The debate has already dug into the unhealed wounds of its residents, many of whom believe that a push for equal marriage is an anti-black influence on Bermudian culture. In a Facebook group discussing Bermudian politics, expat Ian Smith is being lambasted for being a “Canadian transplant” pushing his beliefs on Bermudians. “Politics here are not divided between liberal and conservative. They are divided between ‘black’ and ‘not’. I will never be ‘Bermudian’ in some eyes,” he explains. “Some feel that even discussion of liberal values is an imposition of white values.” So much so, he says, that the one gay bar he was aware of for many years has recently gone underground.
To understand Bermudian politics, you have to acknowledge that race colours everything. A government that was 80 per cent white in the 60s is now 80 per cent black, and although black people make up over 50 per cent of the island compared to whites (who account for less than a third), the latter are perceived to be significantly better off. Smith believes that the PLP, which has been referred to as “the black party” on the island, has hijacked the conversation and weaponised a human rights issue for their own gain.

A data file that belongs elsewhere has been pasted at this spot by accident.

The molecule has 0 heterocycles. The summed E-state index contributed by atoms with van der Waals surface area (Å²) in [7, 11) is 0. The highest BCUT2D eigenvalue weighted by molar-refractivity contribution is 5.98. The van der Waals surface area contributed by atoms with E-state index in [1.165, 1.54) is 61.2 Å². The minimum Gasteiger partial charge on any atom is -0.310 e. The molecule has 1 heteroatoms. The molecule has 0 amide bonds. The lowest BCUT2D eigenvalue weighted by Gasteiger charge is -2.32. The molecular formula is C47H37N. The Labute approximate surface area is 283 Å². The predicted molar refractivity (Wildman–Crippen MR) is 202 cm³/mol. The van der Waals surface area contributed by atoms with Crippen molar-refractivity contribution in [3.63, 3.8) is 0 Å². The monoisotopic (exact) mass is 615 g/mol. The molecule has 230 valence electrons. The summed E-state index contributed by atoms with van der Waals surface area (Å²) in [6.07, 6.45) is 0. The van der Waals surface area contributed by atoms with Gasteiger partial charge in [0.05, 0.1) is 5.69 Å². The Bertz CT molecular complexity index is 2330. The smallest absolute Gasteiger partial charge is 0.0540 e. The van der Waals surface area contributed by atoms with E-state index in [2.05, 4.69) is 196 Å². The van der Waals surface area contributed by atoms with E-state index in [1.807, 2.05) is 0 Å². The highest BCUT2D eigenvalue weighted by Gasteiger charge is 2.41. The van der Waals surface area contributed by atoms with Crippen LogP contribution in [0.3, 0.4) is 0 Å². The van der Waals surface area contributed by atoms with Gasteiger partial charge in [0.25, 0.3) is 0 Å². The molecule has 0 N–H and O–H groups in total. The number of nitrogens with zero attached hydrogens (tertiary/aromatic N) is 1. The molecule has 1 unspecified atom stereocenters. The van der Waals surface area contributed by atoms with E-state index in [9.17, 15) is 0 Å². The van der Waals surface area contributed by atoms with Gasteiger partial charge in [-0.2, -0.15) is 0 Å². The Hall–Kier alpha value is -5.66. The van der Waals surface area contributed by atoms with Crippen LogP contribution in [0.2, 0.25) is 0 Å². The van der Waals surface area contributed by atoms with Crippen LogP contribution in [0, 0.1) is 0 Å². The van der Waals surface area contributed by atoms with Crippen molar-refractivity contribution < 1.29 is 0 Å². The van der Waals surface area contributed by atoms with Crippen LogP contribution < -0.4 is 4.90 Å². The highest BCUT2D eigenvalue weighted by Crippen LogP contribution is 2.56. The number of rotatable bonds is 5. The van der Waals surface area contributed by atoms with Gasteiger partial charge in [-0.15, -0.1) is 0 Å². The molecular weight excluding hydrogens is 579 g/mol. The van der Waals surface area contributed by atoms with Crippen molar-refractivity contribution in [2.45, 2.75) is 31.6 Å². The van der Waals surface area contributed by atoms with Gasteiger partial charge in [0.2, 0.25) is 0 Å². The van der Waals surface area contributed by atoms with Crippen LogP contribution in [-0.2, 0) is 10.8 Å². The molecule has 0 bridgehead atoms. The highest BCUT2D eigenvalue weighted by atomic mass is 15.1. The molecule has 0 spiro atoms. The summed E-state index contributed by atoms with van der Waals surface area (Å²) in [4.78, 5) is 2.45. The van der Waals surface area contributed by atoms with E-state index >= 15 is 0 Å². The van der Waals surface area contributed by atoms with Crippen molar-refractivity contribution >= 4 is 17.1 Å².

“Bermuda has real issues: debt, divided community, inequality, educational failure, corruption, international business in crisis, spiralling health costs, out-migration, immigration policy problems, even a trash collection crisis. To victimize a dozen (same-sex married) couples, we embarrass ourselves around the world, while the government and press have real work to do. I see it as a shameful failure of leadership as part of a cynical campaign strategy.”
One disgruntled islander who did not wish to be named felt that white people on the island cared more about gay marriage than social issues black islanders still face after decades of segregation. But the irony is that homophobia was a British export, through the religious indoctrination of slaves, and this conservatism has made it harder to push for gay rights on the island. The church still has an incredibly strong presence among black Bermudians, only 17 per cent of the island identified as atheists in the 2010 census.
“Politics here are not divided between liberal and conservative. They are divided between ‘black’ and ‘not’. I will never be ‘Bermudian’ in some eyes. Some feel that even discussion of liberal values is an imposition of white values” – Ian Smith